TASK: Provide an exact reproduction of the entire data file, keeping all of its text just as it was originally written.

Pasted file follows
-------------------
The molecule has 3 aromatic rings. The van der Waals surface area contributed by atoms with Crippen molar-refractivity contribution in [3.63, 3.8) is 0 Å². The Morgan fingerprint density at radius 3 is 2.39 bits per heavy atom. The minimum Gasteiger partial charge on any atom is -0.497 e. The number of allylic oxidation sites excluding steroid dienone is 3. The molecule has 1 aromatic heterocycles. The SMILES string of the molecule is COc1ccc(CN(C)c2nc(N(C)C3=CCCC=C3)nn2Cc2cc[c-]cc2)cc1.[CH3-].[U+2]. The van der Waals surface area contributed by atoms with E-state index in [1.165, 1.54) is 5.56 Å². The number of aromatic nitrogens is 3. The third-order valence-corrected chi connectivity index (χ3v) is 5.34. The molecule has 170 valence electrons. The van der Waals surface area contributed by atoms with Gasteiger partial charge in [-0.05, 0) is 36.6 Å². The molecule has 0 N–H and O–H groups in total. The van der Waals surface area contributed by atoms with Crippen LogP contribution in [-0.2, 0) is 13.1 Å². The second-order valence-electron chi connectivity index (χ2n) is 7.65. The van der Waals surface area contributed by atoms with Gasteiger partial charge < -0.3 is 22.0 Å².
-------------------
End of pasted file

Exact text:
The molecule has 3 aromatic rings. The van der Waals surface area contributed by atoms with Crippen molar-refractivity contribution in [3.63, 3.8) is 0 Å². The Morgan fingerprint density at radius 3 is 2.39 bits per heavy atom. The minimum Gasteiger partial charge on any atom is -0.497 e. The number of allylic oxidation sites excluding steroid dienone is 3. The molecule has 1 aromatic heterocycles. The SMILES string of the molecule is COc1ccc(CN(C)c2nc(N(C)C3=CCCC=C3)nn2Cc2cc[c-]cc2)cc1.[CH3-].[U+2]. The van der Waals surface area contributed by atoms with E-state index in [1.165, 1.54) is 5.56 Å². The number of aromatic nitrogens is 3. The third-order valence-corrected chi connectivity index (χ3v) is 5.34. The molecule has 170 valence electrons. The van der Waals surface area contributed by atoms with Gasteiger partial charge in [-0.05, 0) is 36.6 Å². The molecule has 0 N–H and O–H groups in total. The van der Waals surface area contributed by atoms with Crippen LogP contribution in [-0.2, 0) is 13.1 Å². The second-order valence-electron chi connectivity index (χ2n) is 7.65. The van der Waals surface area contributed by atoms with Gasteiger partial charge < -0.3 is 22.0 Å².